LCCC resident ER visits decreased 25 percent from September 2016 to January 2017 compared with the same time period the previous year, and ambulance use dropped 41 percent. During that same time, LCCC’s utilization of staff transports to the ER increased by about 11 percent, demonstrating staff’s increased understanding of when an ambulance is necessary, said Joe Ferrando, assistant director of LCCC. It amounted to about $80,000 in savings, he reported.

The program was recognized as a success for the county, and in May, the Board of Larimer County Commissioners awarded it with the 2017 Innovation Grand Prize Award, an award given to employees who show ingenuity, creativity and improve process for the county through resourceful, groundbreaking or novel approaches.

Because the population at the correctional facility is always changing — residents stay between 90 days to nine months or more — the need for the clinic’s services won’t be going away, Bower said.

A flu shot clinic was also added this year and in the coming year, the clinic will be held earlier in the flu season to provide protection against the virus that causes the flu to even more residents.

The Affordable Care Act’s expanded Medicaid coverage for nondisabled adults without dependent children, a category that many correctional facility residents fall into, helps with clinic costs.

“How we run the clinic may change as our UCHealth EMS community paramedics program evolves,” Bower said.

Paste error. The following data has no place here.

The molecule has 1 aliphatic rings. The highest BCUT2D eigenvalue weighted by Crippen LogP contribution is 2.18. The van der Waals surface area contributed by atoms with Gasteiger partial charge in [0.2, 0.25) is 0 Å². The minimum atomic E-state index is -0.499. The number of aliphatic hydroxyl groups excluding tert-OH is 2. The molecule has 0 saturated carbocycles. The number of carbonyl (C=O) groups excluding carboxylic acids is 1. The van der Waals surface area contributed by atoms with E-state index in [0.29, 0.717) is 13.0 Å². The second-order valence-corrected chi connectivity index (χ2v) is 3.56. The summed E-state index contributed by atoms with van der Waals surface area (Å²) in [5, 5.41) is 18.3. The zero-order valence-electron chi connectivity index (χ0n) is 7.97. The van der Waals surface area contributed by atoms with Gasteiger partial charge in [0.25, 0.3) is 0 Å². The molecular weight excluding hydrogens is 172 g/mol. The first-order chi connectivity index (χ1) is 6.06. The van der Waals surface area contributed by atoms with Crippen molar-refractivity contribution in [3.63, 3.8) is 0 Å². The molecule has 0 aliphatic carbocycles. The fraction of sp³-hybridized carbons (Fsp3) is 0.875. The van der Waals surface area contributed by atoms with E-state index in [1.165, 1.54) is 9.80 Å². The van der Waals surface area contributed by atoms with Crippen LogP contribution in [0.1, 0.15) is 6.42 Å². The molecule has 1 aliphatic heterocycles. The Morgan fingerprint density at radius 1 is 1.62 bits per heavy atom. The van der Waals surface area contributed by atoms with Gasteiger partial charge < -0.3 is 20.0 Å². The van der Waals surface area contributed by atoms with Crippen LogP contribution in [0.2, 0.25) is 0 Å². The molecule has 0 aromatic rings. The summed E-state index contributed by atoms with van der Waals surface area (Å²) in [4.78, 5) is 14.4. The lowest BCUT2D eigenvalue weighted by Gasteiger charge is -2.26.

Julie Bower, paramedic for UCHealth EMS, takes the blood pressure of a women who was complaining of chest pains during EMS’ weekly clinic at the Larimer County Community Corrections
Julie Bower, paramedic for UCHealth EMS, takes the blood pressure of a women who was complaining of chest pains during EMS’ weekly clinic at the Larimer County Community Corrections. In September 2015, UCHealth approached LCCC in an effort to tackle LCCC residents’ high use of ambulance services and UCHealth’s ERs, and to better manage medical needs within its correctional facility. A successful result of was the weekly clinics. Photo by Kati Blocker, UCHealth.

Community paramedics is an additional community program provided by UCHealth EMS that allows paramedics to make house calls to at-risk residents throughout Larimer County, helping them with such things as medication reconciliation, health exams, home safety checks and vaccinations. It allows people to stay in their homes and also has decreased unnecessary visits to the emergency room, but currently, patients, most of whom are elderly, have to be referred through the UCHealth Aspen Club. However, new legislation may change that and allow the program to be expanded, which could then benefit the LCCC clinic program by allowing UCHealth EMS an expanded scope of practice, which in turn will help even more people at the correctional facility avoid the ER.

About the author

Kati Blocker has always been driven to learn and explore the world around her. And every day, as a writer for UCHealth, Kati meets inspiring people, learns about life-saving technology, and gets to know the amazing people who are saving lives each day. Even better, she gets to share their stories with the world.

As a journalism major at the University of Wyoming, Kati wrote for her college newspaper. She also studied abroad in Swansea, Wales, while simultaneously writing for a Colorado metaphysical newspaper.

After college, Kati was a reporter for the Montrose Daily Press and the Telluride Watch, covering education and health care in rural Colorado, as well as city news and business.

When she's not writing, Kati is creating her own stories with her husband Joel and their two young children.